Whilst Re E is a case of great importance in respect of care proceedings with a European dimension, the other recent case of Re M (A Child) [2014] EWCA Civ 152 is also essential reading. Like Re E, Re M involved a family from Eastern Europe, in this case the Czech Republic.  In his judgment, Ryder LJ makes clear that it is not the role of the English courts to conduct an evaluation of the child protection services in another European member state and that the court should accept that all judicial and social care services in member states are as equally competent as those with England and Wales. In light of this judgment, any court determining jurisdiction should be very conscious of the need to avoid making any criticism or taking any judgmental stance in respect of the efficiency of child protection services in other member states.

Ryder LJ recommends within his judgment that Practice Direction 12A Family Procedure Rules should be amended in order to alert practitioners to the need to raise jurisdiction issues when making an application, during the process of issue and allocation (so that the necessary directions can be made) and then at the Case Management Hearing so that further directions can be made in respect of contacting the central authorities and other state bodies. Having this in mind, any local authority issuing care proceedings in respect of a child or children and in which there is a European dimension, would be advised to make this clear within the actual application and to include details of any potential issues over jurisdiction within its case summary for the Case Management Hearing.

Under the PLO local authorities are increasingly being expected to "front load" assessments and provide the court with as much information as possible upon the issuing of proceedings. It may well be advisable for local authorities to follow the President's Protocol for Communicating with the Home Office at the earliest stage possible; by following this protocol and issuing the form EX660 with the court, it is possible to obtain information in respect of the immigration status of any named parties, be they the parents or the subject children. From the perspective of local authorities, this could be seen to be an increasingly important means of information gathering at the earlier stages of proceedings.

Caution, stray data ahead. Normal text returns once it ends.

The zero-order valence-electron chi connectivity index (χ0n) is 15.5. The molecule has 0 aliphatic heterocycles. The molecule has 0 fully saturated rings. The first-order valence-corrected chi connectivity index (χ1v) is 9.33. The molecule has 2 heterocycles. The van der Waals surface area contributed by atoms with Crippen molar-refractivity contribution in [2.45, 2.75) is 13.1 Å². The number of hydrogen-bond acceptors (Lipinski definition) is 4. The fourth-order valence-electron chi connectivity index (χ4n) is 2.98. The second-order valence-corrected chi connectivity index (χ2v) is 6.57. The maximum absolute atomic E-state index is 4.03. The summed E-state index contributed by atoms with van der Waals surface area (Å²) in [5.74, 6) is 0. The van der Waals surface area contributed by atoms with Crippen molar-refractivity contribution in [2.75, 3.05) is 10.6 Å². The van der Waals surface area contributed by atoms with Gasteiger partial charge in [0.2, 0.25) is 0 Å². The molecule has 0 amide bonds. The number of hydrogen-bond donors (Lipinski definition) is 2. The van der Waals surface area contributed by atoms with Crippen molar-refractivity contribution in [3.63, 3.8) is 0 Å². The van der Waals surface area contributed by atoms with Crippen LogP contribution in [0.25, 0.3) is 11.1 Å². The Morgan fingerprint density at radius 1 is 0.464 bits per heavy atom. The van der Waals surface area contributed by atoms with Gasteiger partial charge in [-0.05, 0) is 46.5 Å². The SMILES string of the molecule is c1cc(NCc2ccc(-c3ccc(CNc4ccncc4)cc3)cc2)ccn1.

In respect of social work assessment, Re B-S [2013] EWCA Civ 1146 has reinforced the duty upon local authorities to consider every possible alternative before pursuing an adoptive care plan. Predictably, this will inevitably bring up issues in relation to the assessment of extended family members living within another European state; local authorities have to be increasingly prepared to complete viability assessments of such individuals and the inventive use of mechanisms such as Skype have been used for "face to face" interviews as part of the initial assessment process. Obtaining information in respect of family members from the authorities in that member state will also be vital and again provides an example of the importance of a two-way flow of information between the authorities in both the UK and other European states.

To Conclude

As family practitioners within the public law arena, we are seeing an increasing volume of cases involving international and more often than not, European, elements. It is important that all of us, whether representing parents or local authorities, are aware of the guidance set down by the case law and the suggested "best practice". A working knowledge of BIIR is also required and it may be that we have already reached the stage where such an understanding is indispensable to any public law practitioner.

25/3/14 (and revised in the light of A (A Child) [2014] EWHC 604 (Fam) on 30/3/14)